There's also Pascal Wehrlein, another driver who has serious potential and one that has valuable Mercedes ties to boot. But the German, while only a few months younger than Kvyat, is markedly less experienced.
He's probably had more headline-grabbing performances than the ex-Red Bull man in the last year and a half, but has not managed to regularly assert himself over Marcus Ericsson at Sauber - an underrated driver himself, but surely an easier challenge than Kvyat's long-time teammate Carlos Sainz.
There was also Williams' lowest-risk option - keeping Felipe Massa for another year - but as of Saturday, this is no longer on the table.
All the remaining rival candidates do provide things that Kvyat cannot, whether that be strengthening ties with Mercedes, stability or raw star quality. And it is not clear how well Kvyat would work with Lance Stroll, given that the Russian didn't exactly make a great combination with Sainz (although that whole situation surely wasn't helped by years and years of baggage between the two).
Photo by: Andrew Hone / LAT Images
Many of those considerations will probably outweigh Kvyat's considerable but as-yet-unrealised promise, which is fair enough. But if so, Williams should make an effort to get him involved all the same, even if it's in a third-driver role with a view at a future race seat promotion.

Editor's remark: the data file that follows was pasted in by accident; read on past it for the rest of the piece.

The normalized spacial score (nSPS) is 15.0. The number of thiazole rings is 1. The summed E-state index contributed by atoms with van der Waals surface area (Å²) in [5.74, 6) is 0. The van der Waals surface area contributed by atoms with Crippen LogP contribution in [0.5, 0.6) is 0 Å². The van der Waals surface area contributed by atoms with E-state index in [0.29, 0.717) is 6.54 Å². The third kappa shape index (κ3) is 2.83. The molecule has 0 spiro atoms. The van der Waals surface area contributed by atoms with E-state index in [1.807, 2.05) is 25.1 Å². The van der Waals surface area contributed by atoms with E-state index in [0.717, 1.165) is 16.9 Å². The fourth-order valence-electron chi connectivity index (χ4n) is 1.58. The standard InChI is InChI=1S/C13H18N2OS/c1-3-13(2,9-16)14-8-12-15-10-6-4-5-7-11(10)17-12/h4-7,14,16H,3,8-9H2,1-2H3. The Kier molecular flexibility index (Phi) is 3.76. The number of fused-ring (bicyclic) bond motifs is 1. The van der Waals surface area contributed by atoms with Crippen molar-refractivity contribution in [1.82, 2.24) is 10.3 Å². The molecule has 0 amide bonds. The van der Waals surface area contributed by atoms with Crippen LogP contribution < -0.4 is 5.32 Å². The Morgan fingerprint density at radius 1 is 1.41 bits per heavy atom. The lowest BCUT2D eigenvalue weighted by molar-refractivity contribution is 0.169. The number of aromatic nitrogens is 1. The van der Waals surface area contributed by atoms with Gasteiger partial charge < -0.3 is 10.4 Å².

That would make sense for both parties. It would give Williams a year to evaluate how Kvyat fits within the team, and it would allow the Russian to remain around the F1 paddock.
And if he does enough in a behind-the-scenes role, he'd surely have a good shot at the race seat in 2019 (theoretically helped also by the fact he reaches the magic age of 25 in April of that year).
Whatever the strategy, Williams really should find a way to make use of Kvyat's availability.
That he was given a vote of no confidence by Red Bull is not insignificant – but, as one of F1's youngest-ever starters, points-scorers, podium finishers and formerly one of its most promising talents, Kvyat is too high-reward of an asset to be collectively passed up by the championship's midfield.
Article amended to reflect Saturday's announcements from Felipe Massa and Williams.